For better or for worse, Michael is showing me how he needs me to be there sometimes to quell his fears, and at other times, how he wants me as far away as possible from comforting him. I worry when I see him struggling. Consequently, there are times when I wish he could see that he could handle the situation, yet he clings to me, and I feel like there is not more I can give him, even though I am doing my best. These days he is Mr. Independent;
“I can do it by myself. I’m not a baby, Mommy.”
I like when he says that, even though I see him struggling. He needs to master skills on his own. If he really can’t do it though, he will come and ask for help. It takes him awhile sometimes, but he does it. It’s hard when he is worrying so much about things in the future, and the tools I am reminding him he could use don’t seem to be helping much. He is currently very worried about starting a new school year in September, normal of course. But all the talking, cuddling, sensory massages, social stories, and reminders about yoga and belly breathing, seem to be falling on deaf ears, as they say. How can I help him? How indeed when I am still learning how to handle not worrying about the future. I was an anxious child and adult until Michael came into my life and turned things upside down. At first, it was in a stressful way when I was worried about his development and eventual autism diagnosis. Then, it was the best thing that could have happened to me.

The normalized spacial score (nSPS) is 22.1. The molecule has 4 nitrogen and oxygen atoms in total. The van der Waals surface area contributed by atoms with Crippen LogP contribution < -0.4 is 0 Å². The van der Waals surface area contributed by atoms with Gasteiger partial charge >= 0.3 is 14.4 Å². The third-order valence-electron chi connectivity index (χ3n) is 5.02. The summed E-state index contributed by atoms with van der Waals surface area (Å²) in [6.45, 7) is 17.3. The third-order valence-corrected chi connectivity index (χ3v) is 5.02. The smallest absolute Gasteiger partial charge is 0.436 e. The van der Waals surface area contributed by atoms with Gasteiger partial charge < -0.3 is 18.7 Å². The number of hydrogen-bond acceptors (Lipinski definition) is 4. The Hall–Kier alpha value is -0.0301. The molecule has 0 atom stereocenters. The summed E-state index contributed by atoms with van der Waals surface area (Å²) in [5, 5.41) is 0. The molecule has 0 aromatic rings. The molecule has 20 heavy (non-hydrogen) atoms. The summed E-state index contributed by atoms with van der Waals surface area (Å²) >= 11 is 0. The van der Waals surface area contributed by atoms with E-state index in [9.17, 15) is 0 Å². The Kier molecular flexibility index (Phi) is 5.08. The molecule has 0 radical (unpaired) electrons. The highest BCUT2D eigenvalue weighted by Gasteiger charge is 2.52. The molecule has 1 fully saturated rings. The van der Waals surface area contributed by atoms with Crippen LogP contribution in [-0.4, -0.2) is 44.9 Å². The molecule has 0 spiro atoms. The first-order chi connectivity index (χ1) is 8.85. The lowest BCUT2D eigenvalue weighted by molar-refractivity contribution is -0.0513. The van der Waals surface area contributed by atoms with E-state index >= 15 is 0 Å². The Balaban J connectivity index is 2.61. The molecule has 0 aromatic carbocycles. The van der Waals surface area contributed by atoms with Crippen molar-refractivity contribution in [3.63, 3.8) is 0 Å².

Michael is really teaching me about how to handle stress and things that are in and out of my control. As the saying goes, “don’t sweat the small stuff.” This is easier said than done, but with each day as his mother, he is helping me see what issues I need to work on in me in order to be the best human being I can possibly be. I cannot be perfect, no human being can, but I can be a human being who is doing the best she can with what she’s got. I am learning how not to be a perfectionist and demand so much of myself in order to feel happy and at peace. It’s not a healthy or realistic way to live.
What are your Exceptional Children teaching you about holding on to you and letting go, while forming their own personalities? How are they more independent from you yet still need that guidance? I find as Exceptional Mothers, once we address our own humanity and emotional issues, we are that much more equipped to help our children handle their emotions better. In being honest with how we are feeling, we can slowly become better guides for our Exceptional Children navigating the difficulties in their world. Until next time.